“National Veteran Small Business Coalition (NVSBC) is pleased to see veteran certification moving to the SBA and being applied across all the federal government agencies,” said Scott Jensen, executive director at the NVSBC. We applaud the SBA’s leadership in driving a process focused on success and supporting veteran-owned businesses and are excited to see the implementation. We also applaud the Administrator’s decision to extend existing certifications for one year. This decision will provide valuable relief to those already certified during a year of increased demand as other companies pursue the mandatory certification requirement.”
“As a voice for disabled American veterans, we are thrilled to hear of the SBA’s commitment to the veteran community through the new certification program,” said Dan Clare, chief communications and outreach officer at Disabled American Veterans (DAV), a nonprofit charity that provides more than a million veterans and their families support each year by empowering veterans to lead high-quality lives with respect and dignity. “Service-disabled, veteran-owned small businesses (SDVOSBs) will positively benefit from the one-year extension of existing certifications, and for self-certified firms to be able to continue to compete for designated set-asides during the grace period. I am confident that both DAV and the SBA will support SDVOSBs through the transition and certification when the time comes.”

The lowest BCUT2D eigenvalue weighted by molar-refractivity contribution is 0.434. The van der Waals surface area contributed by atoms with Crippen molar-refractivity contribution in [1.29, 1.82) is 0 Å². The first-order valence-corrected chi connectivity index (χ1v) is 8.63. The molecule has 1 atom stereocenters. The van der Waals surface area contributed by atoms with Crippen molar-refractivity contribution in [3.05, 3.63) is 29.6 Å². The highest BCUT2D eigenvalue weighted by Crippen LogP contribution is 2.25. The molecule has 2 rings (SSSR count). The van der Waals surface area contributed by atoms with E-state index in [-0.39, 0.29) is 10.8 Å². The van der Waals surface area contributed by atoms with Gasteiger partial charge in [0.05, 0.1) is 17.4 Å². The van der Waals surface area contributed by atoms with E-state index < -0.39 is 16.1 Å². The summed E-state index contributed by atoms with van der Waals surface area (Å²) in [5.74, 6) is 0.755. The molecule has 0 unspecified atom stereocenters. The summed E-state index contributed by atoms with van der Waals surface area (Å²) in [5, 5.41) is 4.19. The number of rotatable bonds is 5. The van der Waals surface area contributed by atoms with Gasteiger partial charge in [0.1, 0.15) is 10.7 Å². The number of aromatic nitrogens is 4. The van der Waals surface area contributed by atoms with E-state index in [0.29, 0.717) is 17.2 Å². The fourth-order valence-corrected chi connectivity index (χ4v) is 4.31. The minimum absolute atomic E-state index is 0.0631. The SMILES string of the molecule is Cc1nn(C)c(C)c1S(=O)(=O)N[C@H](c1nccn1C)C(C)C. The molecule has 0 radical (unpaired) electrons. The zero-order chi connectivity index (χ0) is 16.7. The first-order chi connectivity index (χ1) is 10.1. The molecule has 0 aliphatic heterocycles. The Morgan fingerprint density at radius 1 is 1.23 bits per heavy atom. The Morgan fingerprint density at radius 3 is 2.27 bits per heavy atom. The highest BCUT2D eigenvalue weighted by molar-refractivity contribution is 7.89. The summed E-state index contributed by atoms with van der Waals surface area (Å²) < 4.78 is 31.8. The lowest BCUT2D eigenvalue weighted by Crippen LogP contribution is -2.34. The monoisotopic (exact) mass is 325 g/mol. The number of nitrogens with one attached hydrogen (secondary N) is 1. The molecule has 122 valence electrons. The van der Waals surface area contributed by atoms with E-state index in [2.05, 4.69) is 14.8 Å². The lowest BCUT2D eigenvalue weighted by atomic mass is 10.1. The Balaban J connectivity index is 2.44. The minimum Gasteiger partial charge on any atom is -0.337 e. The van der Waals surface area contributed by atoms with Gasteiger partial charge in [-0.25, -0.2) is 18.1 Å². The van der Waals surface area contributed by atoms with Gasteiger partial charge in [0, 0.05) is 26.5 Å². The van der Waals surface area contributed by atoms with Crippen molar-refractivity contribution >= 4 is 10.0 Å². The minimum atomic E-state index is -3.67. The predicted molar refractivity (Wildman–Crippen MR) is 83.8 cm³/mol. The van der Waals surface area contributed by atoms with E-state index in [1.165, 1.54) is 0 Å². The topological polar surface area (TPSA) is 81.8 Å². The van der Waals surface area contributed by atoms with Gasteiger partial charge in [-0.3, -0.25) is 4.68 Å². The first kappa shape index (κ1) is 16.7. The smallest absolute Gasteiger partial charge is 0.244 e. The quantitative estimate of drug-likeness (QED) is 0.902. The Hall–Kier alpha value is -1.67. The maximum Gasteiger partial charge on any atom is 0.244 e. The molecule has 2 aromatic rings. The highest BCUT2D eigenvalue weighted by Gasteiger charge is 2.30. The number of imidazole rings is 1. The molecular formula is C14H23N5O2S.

The certification period will extend to four years on a one-time basis for firms verified by VA as of January 1, 2023.
Updates in the new program will include:
Firms verified by the VA Center for Verification and Evaluation (CVE) as of January 1, 2023, will be automatically granted certification by SBA for the remainder of the firm’s eligibility period.
All firms verified by VA as of the January 1, 2023, transfer date will receive a one-year extension to their eligibility giving veterans an extra year to get recertified under the new SBA system.
The extension will allow SBA to process applications from new entrants into the program and grow the base of certified firms.
New applicants certified by SBA after January 1, 2023, will receive the standard three-year certification period.
Along with the recertification extension, the 2021 National Defense Authorization Act grants a one-year grace period for self-certified SDVOSBs until January 1, 2024.
During the grace period, businesses have one year to file an application for SDVOSB certification and may continue to rely on their self-certification to compete for non-VA SDVOSB set-asides.
Self-certified SDVOSBs that apply before the expiration of the one-year grace period will maintain eligibility until the SBA makes a final eligibility decision.
Beginning January 1, 2024, both veteran and service-disabled veteran small business owners will need to be certified to compete for federal contracting set-asides, unless an application from a self-certified firm is pending an SBA decision.